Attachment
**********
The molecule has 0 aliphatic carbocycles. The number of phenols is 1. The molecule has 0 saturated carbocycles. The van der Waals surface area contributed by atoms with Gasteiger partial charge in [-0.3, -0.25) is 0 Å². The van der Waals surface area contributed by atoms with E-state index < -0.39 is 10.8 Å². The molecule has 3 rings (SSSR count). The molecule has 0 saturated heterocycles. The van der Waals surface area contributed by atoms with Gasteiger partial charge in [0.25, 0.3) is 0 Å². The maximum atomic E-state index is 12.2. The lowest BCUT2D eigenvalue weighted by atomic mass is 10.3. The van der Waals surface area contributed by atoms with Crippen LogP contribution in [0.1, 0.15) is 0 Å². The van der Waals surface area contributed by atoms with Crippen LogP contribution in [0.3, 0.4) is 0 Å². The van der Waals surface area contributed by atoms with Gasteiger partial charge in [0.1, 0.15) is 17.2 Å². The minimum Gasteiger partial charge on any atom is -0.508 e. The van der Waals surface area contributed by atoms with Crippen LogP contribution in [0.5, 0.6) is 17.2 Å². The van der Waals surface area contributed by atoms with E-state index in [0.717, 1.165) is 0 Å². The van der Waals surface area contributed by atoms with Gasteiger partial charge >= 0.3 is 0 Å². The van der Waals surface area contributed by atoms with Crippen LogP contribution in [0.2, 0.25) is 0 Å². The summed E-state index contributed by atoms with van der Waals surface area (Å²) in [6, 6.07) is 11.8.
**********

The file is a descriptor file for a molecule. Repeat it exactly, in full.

The molecule has 0 aliphatic carbocycles. The number of phenols is 1. The molecule has 0 saturated carbocycles. The van der Waals surface area contributed by atoms with Gasteiger partial charge in [-0.3, -0.25) is 0 Å². The van der Waals surface area contributed by atoms with E-state index < -0.39 is 10.8 Å². The molecule has 3 rings (SSSR count). The molecule has 0 saturated heterocycles. The van der Waals surface area contributed by atoms with Gasteiger partial charge in [0.25, 0.3) is 0 Å². The maximum atomic E-state index is 12.2. The lowest BCUT2D eigenvalue weighted by atomic mass is 10.3. The van der Waals surface area contributed by atoms with Crippen LogP contribution in [0.1, 0.15) is 0 Å². The van der Waals surface area contributed by atoms with Crippen LogP contribution in [0.3, 0.4) is 0 Å². The van der Waals surface area contributed by atoms with Gasteiger partial charge in [0.1, 0.15) is 17.2 Å². The minimum Gasteiger partial charge on any atom is -0.508 e. The van der Waals surface area contributed by atoms with Crippen LogP contribution in [0.5, 0.6) is 17.2 Å². The van der Waals surface area contributed by atoms with E-state index in [0.717, 1.165) is 0 Å². The van der Waals surface area contributed by atoms with Gasteiger partial charge >= 0.3 is 0 Å². The van der Waals surface area contributed by atoms with Crippen LogP contribution in [0.2, 0.25) is 0 Å². The summed E-state index contributed by atoms with van der Waals surface area (Å²) in [6, 6.07) is 11.8.